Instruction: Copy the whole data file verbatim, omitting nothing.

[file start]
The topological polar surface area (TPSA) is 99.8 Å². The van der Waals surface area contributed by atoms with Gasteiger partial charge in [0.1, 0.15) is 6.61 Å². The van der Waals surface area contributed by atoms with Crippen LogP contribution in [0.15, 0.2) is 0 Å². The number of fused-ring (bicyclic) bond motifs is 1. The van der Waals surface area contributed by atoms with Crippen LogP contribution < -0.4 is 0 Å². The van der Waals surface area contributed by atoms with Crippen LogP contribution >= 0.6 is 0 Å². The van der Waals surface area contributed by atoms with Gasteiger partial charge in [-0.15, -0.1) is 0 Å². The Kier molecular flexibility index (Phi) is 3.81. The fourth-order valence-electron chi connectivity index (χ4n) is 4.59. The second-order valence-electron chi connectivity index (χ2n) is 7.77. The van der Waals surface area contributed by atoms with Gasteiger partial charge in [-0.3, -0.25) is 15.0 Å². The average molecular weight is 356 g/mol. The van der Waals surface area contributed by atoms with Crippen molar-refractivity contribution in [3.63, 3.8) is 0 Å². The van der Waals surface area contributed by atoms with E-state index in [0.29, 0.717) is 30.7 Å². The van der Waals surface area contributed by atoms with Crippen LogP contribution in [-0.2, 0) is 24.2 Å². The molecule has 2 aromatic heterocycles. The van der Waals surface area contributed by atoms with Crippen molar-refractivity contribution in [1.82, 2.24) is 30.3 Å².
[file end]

The topological polar surface area (TPSA) is 99.8 Å². The van der Waals surface area contributed by atoms with Gasteiger partial charge in [0.1, 0.15) is 6.61 Å². The van der Waals surface area contributed by atoms with Crippen LogP contribution in [0.15, 0.2) is 0 Å². The number of fused-ring (bicyclic) bond motifs is 1. The van der Waals surface area contributed by atoms with Crippen LogP contribution < -0.4 is 0 Å². The van der Waals surface area contributed by atoms with Crippen LogP contribution >= 0.6 is 0 Å². The van der Waals surface area contributed by atoms with Gasteiger partial charge in [-0.15, -0.1) is 0 Å². The Kier molecular flexibility index (Phi) is 3.81. The fourth-order valence-electron chi connectivity index (χ4n) is 4.59. The second-order valence-electron chi connectivity index (χ2n) is 7.77. The van der Waals surface area contributed by atoms with Gasteiger partial charge in [-0.3, -0.25) is 15.0 Å². The average molecular weight is 356 g/mol. The van der Waals surface area contributed by atoms with Crippen molar-refractivity contribution in [3.63, 3.8) is 0 Å². The van der Waals surface area contributed by atoms with E-state index in [0.29, 0.717) is 30.7 Å². The van der Waals surface area contributed by atoms with Crippen LogP contribution in [-0.2, 0) is 24.2 Å². The molecule has 2 aromatic heterocycles. The van der Waals surface area contributed by atoms with Crippen molar-refractivity contribution in [1.82, 2.24) is 30.3 Å².